The word croup is derived from the Anglo-Saxon word kropan, meaning "to cry aloud." Croup was first used in medical writing in 1765 by Francis Home, a Scottish physician. Until this century virtually all crouplike illnesses were confused with diphtheria.

Daniel Slade in 1864 traced the clinical history of diphtheria to the time of Homer, and A. Sanne in 1887 believed that the writings of Hippocrates demonstrate knowledge of diphtheria. Aretaeus of Cap-padocia, in the second century A.D., noted extension of the disease to the lower respiratory tract, which resulted in death by suffocation. Galen noted the expectoration of the pseudomembrane. At this time, the disease was common in Syria and Egypt and was called ulcus Syriacum or Egyptiacum by Aretaeus. Aetius of Amidu, in the fifth century, added his experiences to the previous descriptions of Aretaeus. Although both Aretaeus and Aetius were describing diphtheritic croup, it is clear that there was confusion with other illnesses such as Ludwig's angina and streptococcal tonsillitis.

The historical trail of diphtheria disappeared in the fifth century and did not reappear until the sixteenth century: First, in 1557, Peter Forest described an epidemic in Alkuaer, Holland. Then in 1576, Guil-laume de Baillou described an epidemic in Paris and specifically commented on false membrane. In 1771 Samuel Bard published the first U.S. report on the nature, causes, and treatment of suffocative angina. Pierre Bretonneau named diphtheria in 1826 and recognized its infectious nature. T. A. Edwin Klebs in 1883 noted the diphtheria bacillus in smears from pseudomembranes, and a year later Friedrich Loffler established the organism as the etiologic agent.

From 1920 to 1940 the incidence of diphtheria in the United States fell from approximately 200 cases to 20 cases per 100,000 population as a result of the use, first, of toxin-antitoxin and then of toxoid. In association with this decline in diphtheria, and also predating it, there was a general realization of other cases of croup in this century. Prior to 1900, only occasional notations of illnesses suggesting nondiph-theritic croup appeared. For example, E. Bouchut in 1852 described false croup, Stridalous laryngitis, which seems to have been spasmodic croup. In his treatise (1887), Sanne referred to an epidemic of simple croup in Germany, and Home (1765) noted two forms of croup. Bretonneau differentiated diphtheria from spasmodic croup in 1826.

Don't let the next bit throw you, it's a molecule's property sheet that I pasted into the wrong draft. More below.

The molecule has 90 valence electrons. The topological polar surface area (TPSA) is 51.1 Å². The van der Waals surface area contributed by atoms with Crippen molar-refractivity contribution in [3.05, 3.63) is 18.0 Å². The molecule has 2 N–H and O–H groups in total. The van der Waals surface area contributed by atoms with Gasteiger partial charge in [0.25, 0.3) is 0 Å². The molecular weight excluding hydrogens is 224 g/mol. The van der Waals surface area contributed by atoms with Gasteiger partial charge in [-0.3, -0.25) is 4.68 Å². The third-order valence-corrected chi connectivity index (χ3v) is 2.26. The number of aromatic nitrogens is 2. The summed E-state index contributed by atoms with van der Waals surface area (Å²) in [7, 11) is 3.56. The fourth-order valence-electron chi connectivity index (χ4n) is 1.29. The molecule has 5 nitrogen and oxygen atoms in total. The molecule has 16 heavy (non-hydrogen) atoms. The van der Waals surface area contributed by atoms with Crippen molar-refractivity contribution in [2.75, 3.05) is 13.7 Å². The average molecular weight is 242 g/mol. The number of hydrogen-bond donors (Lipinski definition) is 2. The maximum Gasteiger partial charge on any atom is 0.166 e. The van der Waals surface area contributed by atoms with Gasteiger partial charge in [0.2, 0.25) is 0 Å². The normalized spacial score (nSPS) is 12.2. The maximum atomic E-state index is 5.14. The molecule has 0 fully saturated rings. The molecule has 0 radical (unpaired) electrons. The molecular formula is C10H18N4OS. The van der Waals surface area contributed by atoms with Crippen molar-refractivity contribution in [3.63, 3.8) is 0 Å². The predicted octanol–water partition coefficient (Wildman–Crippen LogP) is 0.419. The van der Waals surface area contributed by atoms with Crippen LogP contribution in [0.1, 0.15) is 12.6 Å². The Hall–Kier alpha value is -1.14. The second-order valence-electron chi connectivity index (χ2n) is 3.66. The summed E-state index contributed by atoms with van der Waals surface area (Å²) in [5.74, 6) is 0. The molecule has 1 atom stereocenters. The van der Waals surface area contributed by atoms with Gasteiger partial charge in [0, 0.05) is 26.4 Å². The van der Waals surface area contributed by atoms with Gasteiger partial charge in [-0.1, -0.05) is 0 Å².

In the United States during the first half of the twentieth century, severe croup was called laryngo-tracheal-bronchitis. It was recognized that it was caused by C. diphtheria bacteria and by other bacteria as well. In 1948, Edward Rabe described three types of croup infections: diphtheritic croup, H. influenzae type B croup (epiglottitis), and "virus" croup. Shortly thereafter, with the widespread use of tissue culture techniques, the viral etiology of croup was confirmed. During a period of approximately 30 years (1950-79), croup due to bacteria other than C. diphtheria was overlooked in medical papers and textbooks. In 1976, nondiphtheria/bacterial croup was rediscovered, and since then it has received considerable attention in the literature.

The history of spasmodic croup is not clear because the clinical and pathological aspects of the entity are poorly defined. In the 1940s spasmodic croup was separated from other more severe forms of croup by Francis Davison; however, since then the pathogenesis of this entity has received little attention.

James D. Cherry

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